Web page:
Eddie Murphy (Daddy Day Care) stars in THE HAUNTED MANSION as a real estate agent
Evers whose family comes face-to-face with 999 grim, grinning ghosts in the creepy old Gracey Manor! With the help of supernatural psychic Madame Leota (Jennifer Tilly; Liar, Liar) they must hilariously battle to break the mansion of its age-old curse... and do it before the clock strikes 13!
For more about The Haunted Mansion and the The Haunted Mansion Blu-ray release, see the The Haunted Mansion Blu-ray Review published by Ben Williams on November 8, 2007 where this Blu-ray release scored 3.0 out of 5.
Jim Evers (Eddie Murphy) is a true workaholic. He and his wife Sara (Marsha Thomason) run a budding real estate agency somewhere in what appears to be urban Louisiana. Jim seems to have a problem balancing making time for his family and successfully running his business. In an attempt to make up for his lack of attention to his home life, Jim promises to take the wife and kids to the lake for a weekend of family fun. But Jim just can't resist making one last stop to meet a client on the way to the lake. Unfortunately for the whole family, this particular client lives in a creepy old mansion that's just filled with spooks, specters and ghosts. Of course, Jim's going to have to save the family, and hopefully learn a thing or two about being a Dad and a Husband along the way.
The Haunted Mansion really is a fun family film. There's a lot of dry humor that is aimed both at children and adults. Double entendres abound! Eddie Murphy is in his charming, goofy mode and all the supporting players (including Terence Stamp!) are in excellent and silly form. What else can I say? This one isn't going to win any awards, but it is fun for the whole family.
I'm really impressed with what Disney was able to pull off with their early Mpeg-2 releases. I think anyone would be hard pressed to distinguish this transfer from the best of what VC1 or AVC has to offer. Black levels are excellent, as are shadow details. Flesh-tones are perfectly accurate and help reveal particularly exceptional details in skin and hair. Take a look at just about any medium to close up shot in the movie and you'll see every pore, freckle and hair in the character's face. There's a scene about five minutes into the film that takes place in a Tiki bar where Jim is presenting a couple with sale contract. Primary colors literally leap off the screen here, creating a sensational sense of depth to the image. Despite all theses strengths, however, the video presentation does have a couple of minor problems: During the opening credits, there was some noticeable banding in the glow created by a floating candelabra. This could very well just be from some poorly rendered CGI. I also picked up some slight video noise in several backgrounds during the course of the movie. Check out the patterned wallpaper that lines most walls inside the mansion. You'll see a slight halo of video noise dancing around the patterns and any objects mounted on the walls. Again, this is pretty minor stuff that you will probably only notice if you are on the lookout for it. I made sure to test these scenes on two different monitors to make sure that it wasn't display specific. Yep… it was there on both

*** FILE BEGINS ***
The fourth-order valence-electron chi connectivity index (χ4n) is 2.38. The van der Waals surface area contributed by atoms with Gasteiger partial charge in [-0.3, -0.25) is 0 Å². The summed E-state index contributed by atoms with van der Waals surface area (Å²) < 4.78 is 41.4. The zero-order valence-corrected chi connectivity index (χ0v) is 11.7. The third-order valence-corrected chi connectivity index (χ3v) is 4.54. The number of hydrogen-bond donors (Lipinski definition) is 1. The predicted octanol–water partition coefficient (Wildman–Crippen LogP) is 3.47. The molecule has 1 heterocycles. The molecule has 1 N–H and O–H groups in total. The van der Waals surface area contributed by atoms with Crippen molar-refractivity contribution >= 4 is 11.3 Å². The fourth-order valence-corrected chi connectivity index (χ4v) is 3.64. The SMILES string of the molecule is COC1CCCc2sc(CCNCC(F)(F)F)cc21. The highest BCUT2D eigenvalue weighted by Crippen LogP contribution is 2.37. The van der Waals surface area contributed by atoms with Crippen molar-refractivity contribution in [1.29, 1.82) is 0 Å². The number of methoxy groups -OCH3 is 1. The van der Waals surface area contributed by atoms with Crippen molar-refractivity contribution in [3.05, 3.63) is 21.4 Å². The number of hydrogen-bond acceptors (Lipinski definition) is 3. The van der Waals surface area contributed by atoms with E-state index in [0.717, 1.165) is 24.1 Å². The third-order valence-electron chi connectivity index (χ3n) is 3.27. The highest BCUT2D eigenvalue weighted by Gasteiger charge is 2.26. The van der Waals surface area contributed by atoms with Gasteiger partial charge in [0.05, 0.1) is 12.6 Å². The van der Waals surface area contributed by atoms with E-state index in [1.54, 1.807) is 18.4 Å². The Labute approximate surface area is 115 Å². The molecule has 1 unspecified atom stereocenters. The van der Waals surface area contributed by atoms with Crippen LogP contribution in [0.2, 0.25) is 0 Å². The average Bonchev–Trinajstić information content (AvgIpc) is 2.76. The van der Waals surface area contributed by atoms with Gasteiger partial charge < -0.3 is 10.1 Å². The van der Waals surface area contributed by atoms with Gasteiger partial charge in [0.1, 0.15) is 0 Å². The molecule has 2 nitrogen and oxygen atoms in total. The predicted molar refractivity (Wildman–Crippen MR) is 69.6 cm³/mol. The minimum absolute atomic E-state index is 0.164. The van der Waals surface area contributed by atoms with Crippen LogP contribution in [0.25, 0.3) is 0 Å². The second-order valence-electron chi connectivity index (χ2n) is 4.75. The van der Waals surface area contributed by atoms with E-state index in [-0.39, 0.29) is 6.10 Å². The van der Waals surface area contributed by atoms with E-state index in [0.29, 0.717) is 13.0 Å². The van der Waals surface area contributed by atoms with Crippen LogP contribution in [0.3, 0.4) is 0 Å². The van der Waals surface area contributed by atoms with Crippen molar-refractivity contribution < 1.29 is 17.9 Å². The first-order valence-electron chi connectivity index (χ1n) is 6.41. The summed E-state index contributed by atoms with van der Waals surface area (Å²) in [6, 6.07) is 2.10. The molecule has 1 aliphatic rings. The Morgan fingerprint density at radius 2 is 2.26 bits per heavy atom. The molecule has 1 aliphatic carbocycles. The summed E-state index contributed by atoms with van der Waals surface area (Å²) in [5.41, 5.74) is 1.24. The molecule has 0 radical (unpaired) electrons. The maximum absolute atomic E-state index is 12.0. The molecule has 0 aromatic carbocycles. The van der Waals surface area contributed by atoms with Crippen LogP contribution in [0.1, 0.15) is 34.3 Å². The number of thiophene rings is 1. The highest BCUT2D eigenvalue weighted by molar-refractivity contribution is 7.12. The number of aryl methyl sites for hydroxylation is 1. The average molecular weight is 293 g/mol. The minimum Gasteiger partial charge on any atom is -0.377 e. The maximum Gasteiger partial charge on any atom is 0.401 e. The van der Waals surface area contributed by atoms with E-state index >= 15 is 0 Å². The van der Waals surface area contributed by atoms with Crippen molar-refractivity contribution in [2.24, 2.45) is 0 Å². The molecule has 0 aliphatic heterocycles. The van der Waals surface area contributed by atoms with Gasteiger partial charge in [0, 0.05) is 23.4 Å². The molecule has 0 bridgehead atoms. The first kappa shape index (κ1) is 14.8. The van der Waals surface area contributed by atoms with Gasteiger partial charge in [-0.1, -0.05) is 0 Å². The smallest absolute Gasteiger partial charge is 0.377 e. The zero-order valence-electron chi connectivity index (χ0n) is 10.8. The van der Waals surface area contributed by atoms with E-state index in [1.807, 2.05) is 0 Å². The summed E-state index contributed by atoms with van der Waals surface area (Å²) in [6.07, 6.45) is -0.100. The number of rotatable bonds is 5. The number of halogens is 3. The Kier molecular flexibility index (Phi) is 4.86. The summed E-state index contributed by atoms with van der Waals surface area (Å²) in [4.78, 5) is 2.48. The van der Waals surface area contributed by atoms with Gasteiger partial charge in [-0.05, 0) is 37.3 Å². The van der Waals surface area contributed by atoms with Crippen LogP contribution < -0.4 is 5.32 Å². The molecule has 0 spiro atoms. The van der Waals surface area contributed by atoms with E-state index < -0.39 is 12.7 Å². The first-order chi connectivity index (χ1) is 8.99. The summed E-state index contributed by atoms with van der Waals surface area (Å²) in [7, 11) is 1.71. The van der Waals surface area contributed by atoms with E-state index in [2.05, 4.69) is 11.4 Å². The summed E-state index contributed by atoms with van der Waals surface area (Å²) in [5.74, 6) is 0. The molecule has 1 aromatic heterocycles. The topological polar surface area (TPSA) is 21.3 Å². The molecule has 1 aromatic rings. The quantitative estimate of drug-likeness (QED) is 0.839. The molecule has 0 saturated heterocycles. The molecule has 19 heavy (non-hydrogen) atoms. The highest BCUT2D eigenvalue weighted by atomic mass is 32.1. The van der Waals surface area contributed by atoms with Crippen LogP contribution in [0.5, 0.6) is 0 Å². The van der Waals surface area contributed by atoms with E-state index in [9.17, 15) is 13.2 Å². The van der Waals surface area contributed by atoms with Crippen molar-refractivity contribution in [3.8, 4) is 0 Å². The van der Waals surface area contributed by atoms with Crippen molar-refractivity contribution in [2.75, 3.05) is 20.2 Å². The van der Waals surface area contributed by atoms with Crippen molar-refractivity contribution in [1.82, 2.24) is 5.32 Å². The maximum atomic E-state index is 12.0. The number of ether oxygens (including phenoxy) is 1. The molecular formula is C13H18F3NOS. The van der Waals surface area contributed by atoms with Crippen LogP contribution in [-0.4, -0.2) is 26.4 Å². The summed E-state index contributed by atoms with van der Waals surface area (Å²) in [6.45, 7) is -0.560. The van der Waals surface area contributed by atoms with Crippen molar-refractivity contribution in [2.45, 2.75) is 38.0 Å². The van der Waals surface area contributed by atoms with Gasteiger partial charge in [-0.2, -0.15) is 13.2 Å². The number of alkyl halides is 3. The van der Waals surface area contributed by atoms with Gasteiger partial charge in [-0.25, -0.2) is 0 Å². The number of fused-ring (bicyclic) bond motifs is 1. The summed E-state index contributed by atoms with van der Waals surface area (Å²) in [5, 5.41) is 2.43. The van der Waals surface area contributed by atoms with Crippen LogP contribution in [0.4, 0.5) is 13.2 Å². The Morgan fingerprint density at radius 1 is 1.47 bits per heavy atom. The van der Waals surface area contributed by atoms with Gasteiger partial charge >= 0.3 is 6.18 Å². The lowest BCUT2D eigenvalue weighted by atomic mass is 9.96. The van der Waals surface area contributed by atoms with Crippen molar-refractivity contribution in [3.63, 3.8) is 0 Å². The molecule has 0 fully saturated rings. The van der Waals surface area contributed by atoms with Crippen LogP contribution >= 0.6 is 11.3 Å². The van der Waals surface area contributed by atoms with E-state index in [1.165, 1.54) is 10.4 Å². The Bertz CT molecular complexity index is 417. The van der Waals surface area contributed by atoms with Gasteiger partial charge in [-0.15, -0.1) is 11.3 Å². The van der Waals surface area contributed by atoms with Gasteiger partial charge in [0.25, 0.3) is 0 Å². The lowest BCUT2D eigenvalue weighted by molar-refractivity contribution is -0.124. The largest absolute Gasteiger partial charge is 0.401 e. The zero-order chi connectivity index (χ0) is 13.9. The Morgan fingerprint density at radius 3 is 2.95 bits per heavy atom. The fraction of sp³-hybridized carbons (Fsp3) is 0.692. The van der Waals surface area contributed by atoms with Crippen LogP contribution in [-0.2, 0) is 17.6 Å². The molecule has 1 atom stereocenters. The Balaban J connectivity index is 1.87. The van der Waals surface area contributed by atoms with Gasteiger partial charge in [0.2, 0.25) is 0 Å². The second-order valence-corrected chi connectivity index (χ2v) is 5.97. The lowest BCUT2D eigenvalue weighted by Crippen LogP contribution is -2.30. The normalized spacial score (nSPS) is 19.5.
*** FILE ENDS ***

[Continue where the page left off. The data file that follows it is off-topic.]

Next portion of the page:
Here's another nearly reference audio presentation for you Blu-ray enthusiasts out there. Dolby Digital 5.1 is available here, but you really need to check out the PCM 5.1 track. This is a very aggressive, fun and active mix that has an absolutely HUGE soundstage. My sub was roaring and the surround channels were constantly active once the action of the movie got rolling. Dialogue was perfectly presented without the slightest bit of breakup. For what is, essentially, a very silly movie, this soundtrack can really suck you in and even startle at times!
Disney has included a pretty nice set of extras here. First off, a Blu-Scape short film from director Louie Schwartzberg is included. This is included in 1080P and runs a total of about 5 minutes in length. There's really not much to it, but it is a well shot scene of a graveyard and some ominous looking clouds and shadows set to eerie music. The feature is able to be looped if you want to simply let it run ad-infinitum as a background to other activities.
Next up is the "Anatomy of a Scene" featurette: This is pretty standard material concerning effects work.
There are also two commentaries included on the disc. One features director Rob Minkoff and the film's costume designer, while the other is made up of members of the effects team. There's a bit of overlap in the commentaries, but they are both pretty informative and entertaining.
All in all, this is a nice set of extras. Disney should be commended for taking the time to include extra HD content.
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